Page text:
Not that misery loves company, but if you pay attention to news from overseas, you’ll see that some of the problems that plague American society today are making people miserable in other parts of the world too. Communications specialist Larry Checco of Silver Spring, Maryland, saw this firsthand on a recent business trip to South America and in this Boomer Opinion piece can only say, It Can Also Happen Here.
Not exactly what an aging boomer signed up for, but…
As we hurriedly skirted the burned-out buses, the looted shops, the rubble burning in the streets, the protesters rhythmically beating on pots and pans, and as we got a whiff of stale tear gas still lingering in the air from the night before in Santiago, Chile, it occurred to me that this could happen in my country— the United States of America— as well.
We, members of a training team, arrived in Santiago a day before the unrest began, to conduct workshops for influential NGO and private sector leaders on self-governance. No one expected the riots. Two weeks later we were invited to help these same leaders come up with a plan to help stabilize their government and make positive changes to their society.
Ostensibly triggered by an additional four-cent rise in the price of a subway ride, the rioting in Chile is actually the result of 30 years of depressed wages, increases in the prices of basic goods and services, inadequate pensions, and lack of access to quality health care, education and affordable housing. And much of this is related to wealth and income inequality in a country touted as the most prosperous in Latin America.
How unequal is it? More than 40-percent of Chile’s wealth is concentrated in the hands of just 10-percent of the population.
Chileans are not alone in their quest for a more fair and equitable society. There is unrest across Latin America— Peru, Bolivia, Brazil, Haiti, Guatemala, Ecuador, Columbia, Honduras, Mexico, and elsewhere— as well as in Africa, Asia, Europe, and yes, even the United States. Much of this is due to what many on the lower end of the spectrum consider unfair tax and fiscal policies, heavy-handed governments, and institutionalized corruption.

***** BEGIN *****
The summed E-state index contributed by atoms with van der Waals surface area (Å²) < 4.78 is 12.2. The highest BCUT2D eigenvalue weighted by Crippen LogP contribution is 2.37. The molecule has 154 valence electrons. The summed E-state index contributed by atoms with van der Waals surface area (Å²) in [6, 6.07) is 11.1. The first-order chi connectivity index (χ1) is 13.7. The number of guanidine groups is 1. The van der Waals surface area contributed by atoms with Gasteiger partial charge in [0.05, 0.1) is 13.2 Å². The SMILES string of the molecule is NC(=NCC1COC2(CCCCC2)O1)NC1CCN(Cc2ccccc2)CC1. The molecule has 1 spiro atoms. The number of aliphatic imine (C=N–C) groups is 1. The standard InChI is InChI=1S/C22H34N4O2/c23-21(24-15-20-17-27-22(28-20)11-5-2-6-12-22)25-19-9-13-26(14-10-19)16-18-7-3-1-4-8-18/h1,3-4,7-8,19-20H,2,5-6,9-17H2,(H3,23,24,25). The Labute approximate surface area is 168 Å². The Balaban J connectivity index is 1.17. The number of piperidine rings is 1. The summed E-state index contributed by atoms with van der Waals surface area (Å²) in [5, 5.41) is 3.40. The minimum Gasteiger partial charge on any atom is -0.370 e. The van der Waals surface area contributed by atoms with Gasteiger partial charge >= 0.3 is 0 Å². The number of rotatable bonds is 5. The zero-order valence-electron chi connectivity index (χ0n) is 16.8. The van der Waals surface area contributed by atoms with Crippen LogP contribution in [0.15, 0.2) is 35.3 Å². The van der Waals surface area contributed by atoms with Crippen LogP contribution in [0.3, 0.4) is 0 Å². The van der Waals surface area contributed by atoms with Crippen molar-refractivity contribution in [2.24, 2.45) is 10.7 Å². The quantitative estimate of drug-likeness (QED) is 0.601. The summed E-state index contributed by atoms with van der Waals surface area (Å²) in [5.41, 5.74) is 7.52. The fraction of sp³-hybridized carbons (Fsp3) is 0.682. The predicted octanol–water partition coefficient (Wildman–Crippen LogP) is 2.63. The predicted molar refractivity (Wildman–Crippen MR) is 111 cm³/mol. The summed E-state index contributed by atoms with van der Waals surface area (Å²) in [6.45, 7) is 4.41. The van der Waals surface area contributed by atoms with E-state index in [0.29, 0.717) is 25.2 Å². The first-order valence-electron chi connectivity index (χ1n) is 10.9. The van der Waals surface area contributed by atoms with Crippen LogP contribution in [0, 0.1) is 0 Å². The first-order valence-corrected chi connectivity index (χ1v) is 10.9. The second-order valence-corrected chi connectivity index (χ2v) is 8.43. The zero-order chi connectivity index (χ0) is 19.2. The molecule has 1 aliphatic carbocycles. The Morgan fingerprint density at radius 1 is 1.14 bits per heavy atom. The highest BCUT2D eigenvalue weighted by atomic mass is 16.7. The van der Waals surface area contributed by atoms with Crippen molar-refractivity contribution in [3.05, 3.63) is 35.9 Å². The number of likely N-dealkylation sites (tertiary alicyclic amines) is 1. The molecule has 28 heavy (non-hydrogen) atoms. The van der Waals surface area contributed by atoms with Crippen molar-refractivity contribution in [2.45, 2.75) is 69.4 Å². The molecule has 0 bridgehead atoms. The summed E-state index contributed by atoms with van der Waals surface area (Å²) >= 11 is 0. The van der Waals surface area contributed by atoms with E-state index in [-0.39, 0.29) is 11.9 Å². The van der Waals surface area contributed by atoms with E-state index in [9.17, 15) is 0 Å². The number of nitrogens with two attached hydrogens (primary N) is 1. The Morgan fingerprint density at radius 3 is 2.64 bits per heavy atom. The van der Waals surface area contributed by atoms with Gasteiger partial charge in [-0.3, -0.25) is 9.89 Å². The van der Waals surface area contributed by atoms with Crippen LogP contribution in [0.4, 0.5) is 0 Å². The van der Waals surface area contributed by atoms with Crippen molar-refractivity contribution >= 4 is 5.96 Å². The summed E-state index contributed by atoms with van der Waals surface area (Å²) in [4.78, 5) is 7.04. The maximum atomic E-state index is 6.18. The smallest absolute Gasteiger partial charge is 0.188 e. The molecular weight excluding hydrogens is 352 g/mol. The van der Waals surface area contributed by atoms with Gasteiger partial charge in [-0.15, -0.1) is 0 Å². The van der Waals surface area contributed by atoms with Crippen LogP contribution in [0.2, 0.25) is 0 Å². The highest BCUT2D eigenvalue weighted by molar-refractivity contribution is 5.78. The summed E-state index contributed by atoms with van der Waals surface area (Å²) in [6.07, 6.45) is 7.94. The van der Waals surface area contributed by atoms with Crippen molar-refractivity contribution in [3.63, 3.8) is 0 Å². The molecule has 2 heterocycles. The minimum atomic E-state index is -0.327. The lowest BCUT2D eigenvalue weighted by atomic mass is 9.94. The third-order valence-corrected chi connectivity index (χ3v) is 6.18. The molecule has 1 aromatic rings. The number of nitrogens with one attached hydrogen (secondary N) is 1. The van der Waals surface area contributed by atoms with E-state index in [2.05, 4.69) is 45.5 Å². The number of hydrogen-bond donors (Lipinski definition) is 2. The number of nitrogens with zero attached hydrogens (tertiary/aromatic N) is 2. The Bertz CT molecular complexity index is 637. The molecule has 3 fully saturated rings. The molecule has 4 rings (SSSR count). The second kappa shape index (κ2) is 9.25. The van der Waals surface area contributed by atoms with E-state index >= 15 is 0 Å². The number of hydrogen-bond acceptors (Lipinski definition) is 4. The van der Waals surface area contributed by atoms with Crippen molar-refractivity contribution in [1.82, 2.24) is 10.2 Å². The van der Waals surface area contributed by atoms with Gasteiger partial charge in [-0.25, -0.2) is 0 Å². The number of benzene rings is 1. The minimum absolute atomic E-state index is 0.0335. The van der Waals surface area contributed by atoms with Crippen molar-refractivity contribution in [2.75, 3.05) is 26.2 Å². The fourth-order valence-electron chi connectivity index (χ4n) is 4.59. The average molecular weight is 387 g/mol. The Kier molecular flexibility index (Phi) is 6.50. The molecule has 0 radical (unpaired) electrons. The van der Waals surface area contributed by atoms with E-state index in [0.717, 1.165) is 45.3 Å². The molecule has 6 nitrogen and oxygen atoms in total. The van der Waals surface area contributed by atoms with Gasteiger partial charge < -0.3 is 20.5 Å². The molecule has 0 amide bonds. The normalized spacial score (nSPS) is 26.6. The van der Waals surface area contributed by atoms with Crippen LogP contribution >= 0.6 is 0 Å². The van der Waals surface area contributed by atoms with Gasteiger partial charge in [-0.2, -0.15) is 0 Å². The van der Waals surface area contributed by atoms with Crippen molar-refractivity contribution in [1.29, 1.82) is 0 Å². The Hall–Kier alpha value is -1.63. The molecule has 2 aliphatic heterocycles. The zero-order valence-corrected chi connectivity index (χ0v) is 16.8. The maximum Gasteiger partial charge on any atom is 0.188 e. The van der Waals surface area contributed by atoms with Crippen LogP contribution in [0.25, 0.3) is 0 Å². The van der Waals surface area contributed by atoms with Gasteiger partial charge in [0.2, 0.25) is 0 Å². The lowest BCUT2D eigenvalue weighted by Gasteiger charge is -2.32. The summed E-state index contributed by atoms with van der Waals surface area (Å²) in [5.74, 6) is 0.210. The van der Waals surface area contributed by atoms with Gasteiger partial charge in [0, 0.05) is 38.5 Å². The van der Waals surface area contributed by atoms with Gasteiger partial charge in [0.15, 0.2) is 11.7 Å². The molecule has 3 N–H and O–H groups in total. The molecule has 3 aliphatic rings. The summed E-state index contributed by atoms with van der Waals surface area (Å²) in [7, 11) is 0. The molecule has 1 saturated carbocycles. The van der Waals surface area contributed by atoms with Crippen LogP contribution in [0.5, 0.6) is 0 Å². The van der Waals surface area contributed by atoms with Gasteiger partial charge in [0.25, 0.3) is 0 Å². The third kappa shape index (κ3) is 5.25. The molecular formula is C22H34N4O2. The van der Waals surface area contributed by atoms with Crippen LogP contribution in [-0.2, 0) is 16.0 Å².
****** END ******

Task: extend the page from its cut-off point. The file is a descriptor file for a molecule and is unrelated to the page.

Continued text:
The lesson to governments everywhere should be this: You can only squeeze people so long and so hard before they act out. But although Chile might be on the extreme, few governments seem to be listening.
Instead of giving his people a legitimate voice to air their grievances and making the changes necessary to improve their lives, Chile’s billionaire Harvard-educated president, Sebastian Pinera, did just the opposite.
He declared a state of emergency, unleashing the army with its tanks and water cannons, which took to the streets only to exacerbate an already inflamed situation. He imposed curfews, which only brought more people out to protest.
Within a week at least 20 people died in the riots, hundreds more were injured, and more than 2,000 detained (and the counts have gone even higher now.) Allegations of abuse against detainees has only made things worse.
Chileans are in shock.
“The people of Chile have not seen this display of public force since the days of Augusto Pinochet,” one NGO leader told us. “We thought we were beyond this. But we see this crisis as an opportunity to peacefully make the changes our country needs.”
After overthrowing the democratically-elected president Salvador Allende in 1973, Pinochet, then an army officer, ruled Chile ruthlessly until 1990. His years in power were marked by inflation, poverty, and the ruthless repression— including torture— of anyone who opposed him.
The current president, Pinera, perhaps reflecting on history, has since reversed the subway fare increase that sparked the unrest. He also has eliminated a hike in electricity charges, boosted minimum wages and pension benefits, raised taxes on the wealthy, and reshuffled his cabinet, according to the Washington Post.
Yet the protests continue. Many Chileans want nothing less than a new constitution and the ouster of this president.
In the meantime, the damage to public infrastructure from the rioting so far is estimated at more than $1 billion.
Also, as a result of the rioting, Pinera cancelled two major international conferences Chile was scheduled to host this month, one having to do with climate, the other with trade, which would have brought in millions of dollars.
But these riots aren’t only about money. They’re about dignity and respect for all people, regardless of their class in society. They’re about offering people opportunities to get ahead so they can see a better future for themselves and their children.
They’re about wanting peace and prosperity for all. I hope our U.S. politicians are paying attention.
© Larry Checco 2019